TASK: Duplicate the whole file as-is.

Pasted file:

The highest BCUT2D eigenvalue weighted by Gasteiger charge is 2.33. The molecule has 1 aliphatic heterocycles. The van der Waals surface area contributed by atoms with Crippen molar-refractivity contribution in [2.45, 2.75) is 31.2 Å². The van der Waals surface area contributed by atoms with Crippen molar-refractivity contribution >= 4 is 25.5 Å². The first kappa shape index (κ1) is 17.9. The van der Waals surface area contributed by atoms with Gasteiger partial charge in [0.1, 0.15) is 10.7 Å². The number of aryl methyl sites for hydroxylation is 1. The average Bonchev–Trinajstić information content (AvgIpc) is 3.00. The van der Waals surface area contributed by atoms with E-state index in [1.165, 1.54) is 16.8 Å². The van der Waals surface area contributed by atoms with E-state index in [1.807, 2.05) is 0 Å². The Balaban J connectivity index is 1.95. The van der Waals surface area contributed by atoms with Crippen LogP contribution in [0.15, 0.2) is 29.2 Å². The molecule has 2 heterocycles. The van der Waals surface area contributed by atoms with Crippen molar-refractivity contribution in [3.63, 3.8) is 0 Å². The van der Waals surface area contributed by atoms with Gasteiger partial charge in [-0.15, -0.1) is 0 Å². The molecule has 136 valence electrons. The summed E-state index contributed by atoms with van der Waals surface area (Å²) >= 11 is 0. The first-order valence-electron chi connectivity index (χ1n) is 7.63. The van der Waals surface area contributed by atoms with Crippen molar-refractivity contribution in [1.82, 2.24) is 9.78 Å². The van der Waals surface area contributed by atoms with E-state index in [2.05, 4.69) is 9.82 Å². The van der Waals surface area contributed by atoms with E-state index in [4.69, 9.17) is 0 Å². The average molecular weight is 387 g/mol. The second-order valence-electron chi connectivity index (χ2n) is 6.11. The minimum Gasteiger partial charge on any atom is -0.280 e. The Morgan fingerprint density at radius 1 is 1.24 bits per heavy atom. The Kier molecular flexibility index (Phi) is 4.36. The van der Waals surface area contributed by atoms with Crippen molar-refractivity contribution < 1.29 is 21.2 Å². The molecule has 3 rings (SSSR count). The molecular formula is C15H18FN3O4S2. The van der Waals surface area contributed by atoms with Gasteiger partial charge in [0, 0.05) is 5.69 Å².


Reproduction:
The highest BCUT2D eigenvalue weighted by Gasteiger charge is 2.33. The molecule has 1 aliphatic heterocycles. The van der Waals surface area contributed by atoms with Crippen molar-refractivity contribution in [2.45, 2.75) is 31.2 Å². The van der Waals surface area contributed by atoms with Crippen molar-refractivity contribution >= 4 is 25.5 Å². The first kappa shape index (κ1) is 17.9. The van der Waals surface area contributed by atoms with Gasteiger partial charge in [0.1, 0.15) is 10.7 Å². The number of aryl methyl sites for hydroxylation is 1. The average Bonchev–Trinajstić information content (AvgIpc) is 3.00. The van der Waals surface area contributed by atoms with E-state index in [1.165, 1.54) is 16.8 Å². The van der Waals surface area contributed by atoms with E-state index in [1.807, 2.05) is 0 Å². The Balaban J connectivity index is 1.95. The van der Waals surface area contributed by atoms with Crippen LogP contribution in [0.15, 0.2) is 29.2 Å². The molecule has 2 heterocycles. The van der Waals surface area contributed by atoms with Crippen molar-refractivity contribution in [3.63, 3.8) is 0 Å². The van der Waals surface area contributed by atoms with Gasteiger partial charge in [-0.15, -0.1) is 0 Å². The molecule has 136 valence electrons. The summed E-state index contributed by atoms with van der Waals surface area (Å²) >= 11 is 0. The first-order valence-electron chi connectivity index (χ1n) is 7.63. The van der Waals surface area contributed by atoms with Crippen molar-refractivity contribution in [1.82, 2.24) is 9.78 Å². The van der Waals surface area contributed by atoms with E-state index in [2.05, 4.69) is 9.82 Å². The van der Waals surface area contributed by atoms with E-state index in [4.69, 9.17) is 0 Å². The average molecular weight is 387 g/mol. The second-order valence-electron chi connectivity index (χ2n) is 6.11. The minimum Gasteiger partial charge on any atom is -0.280 e. The Morgan fingerprint density at radius 1 is 1.24 bits per heavy atom. The Kier molecular flexibility index (Phi) is 4.36. The van der Waals surface area contributed by atoms with Crippen molar-refractivity contribution < 1.29 is 21.2 Å². The molecule has 3 rings (SSSR count). The molecular formula is C15H18FN3O4S2. The van der Waals surface area contributed by atoms with Gasteiger partial charge in [0, 0.05) is 5.69 Å².